8. 8

    Hoffman LE, Wilcox WF, Gadoury DM, Seem RC . Influence of grape berry age on susceptibility to Guignardia bidwellii and its incubation period length. Phytopathology 2002; 92: 1068–1076.

    Article  Google Scholar 

  9. 9

    Kennelly MM, Gadoury DM, Wilcox WF, Magarey PA, Seem RC . Seasonal development of ontogenic resistance to downy mildew in grape berries and rachises. Phytopathology 2005; 95: 1445–1452.

    Article  Google Scholar 

  10. 10

    Gadoury DM, Seem RC, Ficke A, Wilcox WF . Ontogenic resistance to powdery mildew in grape berries. Phytopathology 2003; 93: 547–555.

    Article  Google Scholar 

  11. 11

    Gee CT, Gadoury DM, Cadle-Davidson L . Ontogenic resistance to Uncinula necator varies by genotype and tissue type in a diverse collection of Vitis spp. Plant Dis 2008; 92: 1067–1073.

    Article  Google Scholar 

  12. 12

    Twomey MC, Wolfenbarger SN, Woods JL, Gent DH . Development of partial ontogenic resistance to powdery mildew in hop cones and its management implications. PLoS ONE 2015; 10: 1–24.

    Article  Google Scholar 

  13. 13

    Asalf B, Gadoury DM, Tronsmo AM et al. Ontogenic resistance of leaves and fruit, and how leaf folding influences the distribution of powdery mildew on strawberry plants colonized by Podosphaera aphanis. Phytopathology 2014; 104: 954–963.

    Article  Google Scholar 

  14. 14

    Asalf B, Gadoury DM, Tronsmo AM, Seem RC, Stensvand A . Effects of development of ontogenic resistance in strawberry leaves upon pre- and postgermination growth and sporulation of Podosphaera aphanis. Plant Dis 2016; 100: 72–78.

    CAS  Article  Google Scholar 

  15. 15

    Whalen MC . Host defence in a developmental context. Mol Plant Pathol 2005; 6: 347–360.

    CAS  Article  Google Scholar 

  16. 16

    Shibata Y, Kawakita K, Takemoto D . Age-related resistance of Nicotiana benthamiana against hemibiotrophic pathogen Phytophthora infestans requires both ethylene- and salicylic acid–mediated signaling pathways. Mol Plant-Microbe Interact 2010; 23: 1130–1142.

    CAS  Article  Google Scholar 

  17. 17

    Cao Y, Ding X, Cai M et al. The expression pattern of a rice disease resistance gene Xa3/Xa26 is differentially regulated by the genetic backgrounds and developmental stages that influence its function. Genetics 2007; 177: 523–533.

    CAS  Article  Google Scholar 

  18. 18

    Zhao J, Fu J, Li X, Xu C, Wang S . Dissection of the factors affecting development-controlled and race-specific disease resistance conferred by leucine-rich repeat receptor kinase-type R genes in rice. Theor Appl Genet 2009; 119: 231–239.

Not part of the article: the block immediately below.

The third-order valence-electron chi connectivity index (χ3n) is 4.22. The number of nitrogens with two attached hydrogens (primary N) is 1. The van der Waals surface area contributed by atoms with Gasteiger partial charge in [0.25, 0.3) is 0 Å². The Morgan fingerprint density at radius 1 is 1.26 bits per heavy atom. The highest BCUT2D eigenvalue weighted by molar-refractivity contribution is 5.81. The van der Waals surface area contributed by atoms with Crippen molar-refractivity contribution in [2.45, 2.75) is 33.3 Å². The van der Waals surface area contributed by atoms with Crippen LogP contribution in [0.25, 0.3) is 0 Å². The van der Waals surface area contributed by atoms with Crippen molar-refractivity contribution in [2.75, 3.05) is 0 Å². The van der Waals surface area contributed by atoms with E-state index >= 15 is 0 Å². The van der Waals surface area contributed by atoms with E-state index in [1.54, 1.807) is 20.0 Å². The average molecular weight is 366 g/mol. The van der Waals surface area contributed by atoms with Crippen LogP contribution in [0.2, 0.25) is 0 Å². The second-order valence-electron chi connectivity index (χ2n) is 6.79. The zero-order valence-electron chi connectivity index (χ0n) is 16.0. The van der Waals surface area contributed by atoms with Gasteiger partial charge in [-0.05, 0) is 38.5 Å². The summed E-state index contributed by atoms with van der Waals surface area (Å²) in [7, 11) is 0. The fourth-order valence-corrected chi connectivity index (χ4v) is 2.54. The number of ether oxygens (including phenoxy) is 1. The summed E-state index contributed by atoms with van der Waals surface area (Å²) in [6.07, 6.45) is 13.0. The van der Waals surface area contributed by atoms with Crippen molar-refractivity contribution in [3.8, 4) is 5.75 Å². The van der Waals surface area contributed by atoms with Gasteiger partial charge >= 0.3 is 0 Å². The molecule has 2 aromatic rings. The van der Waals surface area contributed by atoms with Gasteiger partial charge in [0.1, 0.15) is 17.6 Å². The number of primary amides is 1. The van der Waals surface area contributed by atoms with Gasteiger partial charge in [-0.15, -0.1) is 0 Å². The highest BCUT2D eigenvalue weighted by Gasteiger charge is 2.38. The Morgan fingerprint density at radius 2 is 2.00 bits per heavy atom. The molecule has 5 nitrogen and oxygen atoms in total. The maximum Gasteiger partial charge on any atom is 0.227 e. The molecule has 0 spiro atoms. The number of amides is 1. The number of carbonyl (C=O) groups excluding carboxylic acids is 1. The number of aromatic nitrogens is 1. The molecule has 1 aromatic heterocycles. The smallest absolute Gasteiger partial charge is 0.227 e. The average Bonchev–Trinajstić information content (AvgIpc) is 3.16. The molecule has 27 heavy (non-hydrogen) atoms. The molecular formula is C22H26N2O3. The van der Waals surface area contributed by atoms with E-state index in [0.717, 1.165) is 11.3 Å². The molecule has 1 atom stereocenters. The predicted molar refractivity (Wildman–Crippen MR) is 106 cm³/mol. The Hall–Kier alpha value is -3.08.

Article  Google Scholar 

  19. 19

    Ando K, Carr KM, Colle M, Mansfeld BN, Grumet R . Exocarp properties and transcriptomic analysis of cucumber (Cucumis sativus) fruit expressing age-related resistance to Phytophthora capsici. PLoS ONE 2015; 10: e0142133.

    Article  Google Scholar 

  20. 20

    Ando K, Grumet R . Transcriptional profiling of rapidly growing cucumber fruit by 454-pyrosequencing analysis. J Am Soc Hortic Sci 2010; 135: 291–302.

    Article  Google Scholar 

  21. 21

    Colle M, Straley E, Makela SB, Hammar SA, Grumet R . Screening the cucumber plant introduction collection for young fruit resistance to Phytophthora capsici. HortScience 2014; 49: 244–249.

    Article  Google Scholar 

  22. 22

    Bolger AM, Lohse M, Usadel B . Trimmomatic: a flexible trimmer for Illumina sequence data. Bioinformatics 2014; 30: 2114–2120.

    CAS  Article  Google Scholar 

  23. 23

    Li Z, Zhang Z, Yan P, Huang S, Fei Z, Lin K . RNA-Seq improves annotation of protein-coding genes in the cucumber genome. BMC Genomics 2011; 12: 540–551.

    CAS  Article  Google Scholar 

  24. 24

    Huang S, Li R, Zhang Z et al. The genome of the cucumber, Cucumis sativus L. Nat Genet 2009; 41: 1275–1281.

    CAS  Article  Google Scholar 

  25. 25

    Trapnell C, Roberts A, Goff L et al. Differential gene and transcript expression analysis of RNA-seq experiments with TopHat and Cufflinks. Nat Protoc 2012; 7: 562–578.

    CAS  Article  Google Scholar 

  26. 26

    Anders S, Pyl PTP, Huber W . HTSeq-A Python framework to work with high-throughput sequencing data. Bioinformatics 2015; 31: 166–169.

    CAS  Article  Google Scholar